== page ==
The challenges of air travel were highlighted once again in the news this week. A woman traveling in the crowded economy section of a domestic flight reclined her seat. The man sitting behind her did not appreciate having his space invaded by the person sitting in front of him, so he gently punched her seat. Over and over again. He didn’t punch her, and he did not punch the seat hard enough to hurt her, but as is clearly visible in the video she captured of the event, he did punch the seat hard enough to move the seat. Repeatedly. Annoyingly.

I travel often, and I know the challenges of air travel well. There are lines to check into the flight, lines to get through security, and lines to get on the plane. The seats are rigid and uncomfortable. Personally, I am barely 5′ 6″, and I find the minimal legroom space to be challenging. I see tall people wiggle their way into the seats, and I don’t know how they achieve any level of comfort at all. Tensions are high as everyone settles in for the long flight ahead.

This is where we have an opportunity to recognize the power of our own empathy, because when you sit in an airplane seat, every control you have, every action you take, affects the people around you. Almost every action you take on an airplane affects the people around you. Think about it.

The person sitting in the row in front of you has the power to diminish your space when they recline their seat. They are trying to get more comfortable, or are just trying to get as much space as possible. As a result, you have less space. The tray table is poking into your belly, and you can’t even cross your legs.

Now, as you decide whether you want more comfortable, you have the power to decide if you want to reduce the space of the person sitting behind you, thereby impacting the comfort of that person.

If you turn on your reading light, the person next to you who is trying to sleep must turn away so the light does not shine in their eyes. If you use your tray table, the person next to you can’t get out to use the bathroom.

Every person on an airplane really needs to consider the comfort and feelings of their entire row, the entire row in front of them, and the entire row behind them. That can be anywhere from 6 to 12 people, depending on the type of plane and configuration of the seating.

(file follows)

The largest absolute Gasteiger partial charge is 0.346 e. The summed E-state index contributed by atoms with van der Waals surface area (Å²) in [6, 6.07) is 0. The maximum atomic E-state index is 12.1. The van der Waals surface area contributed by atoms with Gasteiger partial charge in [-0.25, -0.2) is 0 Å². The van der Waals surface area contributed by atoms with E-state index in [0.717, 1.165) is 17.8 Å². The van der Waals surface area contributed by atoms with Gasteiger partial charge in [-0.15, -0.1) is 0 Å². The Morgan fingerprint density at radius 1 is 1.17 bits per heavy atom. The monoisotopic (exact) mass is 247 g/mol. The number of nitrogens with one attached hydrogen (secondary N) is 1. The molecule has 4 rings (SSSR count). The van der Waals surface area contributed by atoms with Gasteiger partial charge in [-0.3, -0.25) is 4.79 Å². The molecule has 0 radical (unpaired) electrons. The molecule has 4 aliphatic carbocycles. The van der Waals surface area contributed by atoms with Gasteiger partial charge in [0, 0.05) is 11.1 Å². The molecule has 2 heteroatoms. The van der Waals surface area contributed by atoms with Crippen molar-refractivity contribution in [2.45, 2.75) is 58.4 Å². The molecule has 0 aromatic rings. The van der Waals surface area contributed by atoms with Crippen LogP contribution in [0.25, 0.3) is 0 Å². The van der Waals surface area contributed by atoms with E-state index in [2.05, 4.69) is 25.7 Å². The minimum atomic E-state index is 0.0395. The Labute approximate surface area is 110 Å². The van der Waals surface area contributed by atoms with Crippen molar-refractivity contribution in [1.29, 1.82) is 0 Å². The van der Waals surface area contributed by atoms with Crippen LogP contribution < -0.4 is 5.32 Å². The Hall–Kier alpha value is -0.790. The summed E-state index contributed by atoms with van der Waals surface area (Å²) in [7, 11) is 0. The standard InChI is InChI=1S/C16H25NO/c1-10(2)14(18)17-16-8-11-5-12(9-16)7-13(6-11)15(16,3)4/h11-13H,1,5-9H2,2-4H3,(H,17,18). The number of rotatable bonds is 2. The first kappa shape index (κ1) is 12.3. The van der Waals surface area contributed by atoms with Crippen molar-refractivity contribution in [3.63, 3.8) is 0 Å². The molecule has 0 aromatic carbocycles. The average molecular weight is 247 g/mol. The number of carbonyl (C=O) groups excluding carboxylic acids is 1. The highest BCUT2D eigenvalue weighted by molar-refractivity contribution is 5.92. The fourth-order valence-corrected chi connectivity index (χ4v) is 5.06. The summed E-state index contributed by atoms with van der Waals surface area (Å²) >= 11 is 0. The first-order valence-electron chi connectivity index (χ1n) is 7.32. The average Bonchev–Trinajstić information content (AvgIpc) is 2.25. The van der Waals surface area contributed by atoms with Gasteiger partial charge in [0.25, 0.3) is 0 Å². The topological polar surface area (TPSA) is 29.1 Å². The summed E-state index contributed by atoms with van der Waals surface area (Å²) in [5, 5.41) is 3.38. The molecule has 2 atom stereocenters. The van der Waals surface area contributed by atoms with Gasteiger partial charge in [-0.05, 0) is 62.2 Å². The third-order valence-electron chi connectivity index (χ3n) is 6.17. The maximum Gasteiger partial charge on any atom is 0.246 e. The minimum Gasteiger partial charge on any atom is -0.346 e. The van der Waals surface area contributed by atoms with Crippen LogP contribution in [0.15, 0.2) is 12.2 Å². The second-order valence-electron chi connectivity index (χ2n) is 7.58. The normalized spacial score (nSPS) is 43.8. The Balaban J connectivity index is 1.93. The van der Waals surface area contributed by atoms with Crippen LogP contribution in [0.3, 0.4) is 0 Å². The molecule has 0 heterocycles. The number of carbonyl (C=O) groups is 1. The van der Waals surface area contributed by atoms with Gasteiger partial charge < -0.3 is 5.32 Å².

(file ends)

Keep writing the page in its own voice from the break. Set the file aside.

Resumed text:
Since the video was released of the man punching the seat in front of him, there has been a healthy debate about who was right and who was wrong, the general consensus being that we should not recline our seat, unless absolutely necessary. But, since the seats do in fact recline, we all need to allow for that possibility. The seats recline…so be prepared.

And then there is the power of empathy, because there is so much to be gained not only when we consider the comfort of those around us, but also when feel sympathy for those around us. Why did the person in from of us recline their seat? Why is that snack table blocking my way?

Working Out Loud author John Stepper writes beautifully about empathy in his wonderful blog article “The Empathy Test.”

“When something irritates you, you can react almost instinctively with negatives emotions and a label. How rude! What a jerk! It can ruin a part of your day, and often you’re completely wrong.

Each interaction – in the car, via email, at the cafe – is a chance to take the Empathy Test, to pause and ask yourself “Is what I’m thinking absolutely true?” and “How might this look from their perspective?”

It is probably not fair to be upset at someone for reclining their seat if they are very tall. Maybe they have a physical challenge that is not clearly evident, and reclining their seat provides necessary comfort and relief.

The person behind you may then get upset as you try to give yourself a couple of inches of extra room, because they have absolutely no way of knowing what happened two rows in front of them.

As a child, I used to imagine that every time anyone in the world moved to a new house, everyone else in the world had to move as well, just to make room. Kind of like a worldwide Tetris game, or a massive display of falling dominos. Flying on an airplane is kind of like that. Most every action you take is going to affect someone else. If you put your seat back, then the person behind you may do the same, thereby potentially impacting the person behind them.

Rather than punching the seat, practice a little empathy. Put yourself in the place of the person in front of you. They may be big. They may have challenges you are not aware of. They may have had a terrible day, and they are looking to control even one tiny aspect of their environment. The person in the row in front of them may have reclined their seat, and you have no idea.

Don’t punch the seat. Pause. Take a deep breath. We are all in this together.

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